Legalizing Green Design

Across America, arcane zoning regulations and building codes prevent some of the most promising sustainable techniques and technologies from being built. A project based in Oregon aims to make land use regulations friendlier for greener building.
November 9, 2012, 7am PST | Jonathan Nettler | @nettsj
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Michael Coren writes about the ReCode project, an initiative run by around 50 volunteers that, "works to legalize sustainable practices for our built environment through mobilizing the grassroots to work directly with regulators to transform codes and regulations."

Born out of Tryon Life Community Farm's frustrations in "trying to demonstrate innovative environmentally conscious design in Portland," ReCode has used a rigorous process to legalize green design one regulation at a time. "Their successesso far (since 2007) include legalizing graywater reuse, site-built composting toilets, and broadening the number of manufactured composting toilets permitted for use in Oregon," notes Coren.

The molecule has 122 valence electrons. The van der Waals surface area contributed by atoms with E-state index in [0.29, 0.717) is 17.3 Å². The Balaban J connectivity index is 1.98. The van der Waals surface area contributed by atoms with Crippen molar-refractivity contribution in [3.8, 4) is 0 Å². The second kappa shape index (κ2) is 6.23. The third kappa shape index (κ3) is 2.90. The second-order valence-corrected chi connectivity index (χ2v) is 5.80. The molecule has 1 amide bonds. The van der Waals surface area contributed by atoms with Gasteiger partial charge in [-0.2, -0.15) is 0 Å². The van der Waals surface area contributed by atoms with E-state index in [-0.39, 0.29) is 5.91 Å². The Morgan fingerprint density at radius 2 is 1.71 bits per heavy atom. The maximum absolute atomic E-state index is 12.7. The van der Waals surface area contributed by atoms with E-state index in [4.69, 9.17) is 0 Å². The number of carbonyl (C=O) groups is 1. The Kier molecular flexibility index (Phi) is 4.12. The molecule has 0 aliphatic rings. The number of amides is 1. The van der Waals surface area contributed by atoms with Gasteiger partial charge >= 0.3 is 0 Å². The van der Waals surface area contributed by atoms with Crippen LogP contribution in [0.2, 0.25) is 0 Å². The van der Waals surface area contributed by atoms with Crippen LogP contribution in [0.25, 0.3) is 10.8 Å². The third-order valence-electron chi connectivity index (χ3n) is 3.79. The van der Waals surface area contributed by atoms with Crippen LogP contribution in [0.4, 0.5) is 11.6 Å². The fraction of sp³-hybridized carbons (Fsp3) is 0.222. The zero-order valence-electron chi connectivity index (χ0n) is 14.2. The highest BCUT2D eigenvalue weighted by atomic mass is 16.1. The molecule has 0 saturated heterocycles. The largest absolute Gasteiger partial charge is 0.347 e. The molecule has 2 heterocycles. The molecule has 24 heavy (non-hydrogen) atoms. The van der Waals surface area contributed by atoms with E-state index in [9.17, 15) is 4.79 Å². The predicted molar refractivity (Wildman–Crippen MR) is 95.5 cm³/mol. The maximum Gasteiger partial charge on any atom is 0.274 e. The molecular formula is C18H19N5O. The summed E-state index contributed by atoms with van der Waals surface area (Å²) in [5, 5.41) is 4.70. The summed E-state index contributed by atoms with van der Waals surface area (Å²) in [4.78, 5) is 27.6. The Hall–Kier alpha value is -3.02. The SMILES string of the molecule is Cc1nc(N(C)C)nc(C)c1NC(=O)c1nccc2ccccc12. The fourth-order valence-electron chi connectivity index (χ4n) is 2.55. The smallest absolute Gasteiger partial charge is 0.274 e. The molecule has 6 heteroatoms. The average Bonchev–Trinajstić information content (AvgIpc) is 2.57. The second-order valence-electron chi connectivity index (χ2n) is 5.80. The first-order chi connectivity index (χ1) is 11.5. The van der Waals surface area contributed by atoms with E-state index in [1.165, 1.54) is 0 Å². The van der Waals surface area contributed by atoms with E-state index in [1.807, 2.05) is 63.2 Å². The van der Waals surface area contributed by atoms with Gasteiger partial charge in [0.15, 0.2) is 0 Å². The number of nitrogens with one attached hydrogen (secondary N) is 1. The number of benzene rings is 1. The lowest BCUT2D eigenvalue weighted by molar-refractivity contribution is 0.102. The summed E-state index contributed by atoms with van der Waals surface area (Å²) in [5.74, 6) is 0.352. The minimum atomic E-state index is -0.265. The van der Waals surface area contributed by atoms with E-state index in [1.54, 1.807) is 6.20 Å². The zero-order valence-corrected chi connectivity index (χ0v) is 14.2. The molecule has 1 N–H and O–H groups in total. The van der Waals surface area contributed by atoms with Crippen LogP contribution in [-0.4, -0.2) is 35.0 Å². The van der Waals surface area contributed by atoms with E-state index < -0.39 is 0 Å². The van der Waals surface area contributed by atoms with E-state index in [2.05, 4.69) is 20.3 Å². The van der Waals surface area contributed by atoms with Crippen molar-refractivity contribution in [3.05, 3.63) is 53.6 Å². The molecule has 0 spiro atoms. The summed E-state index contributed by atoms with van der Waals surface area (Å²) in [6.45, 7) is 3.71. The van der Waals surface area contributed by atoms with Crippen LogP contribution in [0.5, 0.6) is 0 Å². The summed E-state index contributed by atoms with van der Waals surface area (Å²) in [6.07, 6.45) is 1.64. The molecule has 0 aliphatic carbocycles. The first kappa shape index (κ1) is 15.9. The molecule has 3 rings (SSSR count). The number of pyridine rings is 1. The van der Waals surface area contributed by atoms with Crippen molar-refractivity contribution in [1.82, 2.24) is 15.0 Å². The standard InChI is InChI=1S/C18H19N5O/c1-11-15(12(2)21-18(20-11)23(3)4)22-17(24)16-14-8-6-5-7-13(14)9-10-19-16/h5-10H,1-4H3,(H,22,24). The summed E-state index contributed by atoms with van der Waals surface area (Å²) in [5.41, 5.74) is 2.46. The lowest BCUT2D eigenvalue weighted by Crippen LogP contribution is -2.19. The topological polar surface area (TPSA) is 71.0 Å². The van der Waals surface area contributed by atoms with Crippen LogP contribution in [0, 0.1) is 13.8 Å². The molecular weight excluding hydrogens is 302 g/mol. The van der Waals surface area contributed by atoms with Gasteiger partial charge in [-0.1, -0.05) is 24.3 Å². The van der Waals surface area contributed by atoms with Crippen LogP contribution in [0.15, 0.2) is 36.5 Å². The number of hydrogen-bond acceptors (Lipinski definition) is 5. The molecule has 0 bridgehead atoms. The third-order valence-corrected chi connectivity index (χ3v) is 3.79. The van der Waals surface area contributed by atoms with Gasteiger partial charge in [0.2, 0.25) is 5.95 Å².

As he points out, such efforts aren't limited to the Pacific Northwest. "Cities such as Philadelphia, Boston, and New York are clearing away old codes to make way for new urban farms and renewable energy."

 

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Published on Wednesday, November 7, 2012 in Fast Company Co.Exist
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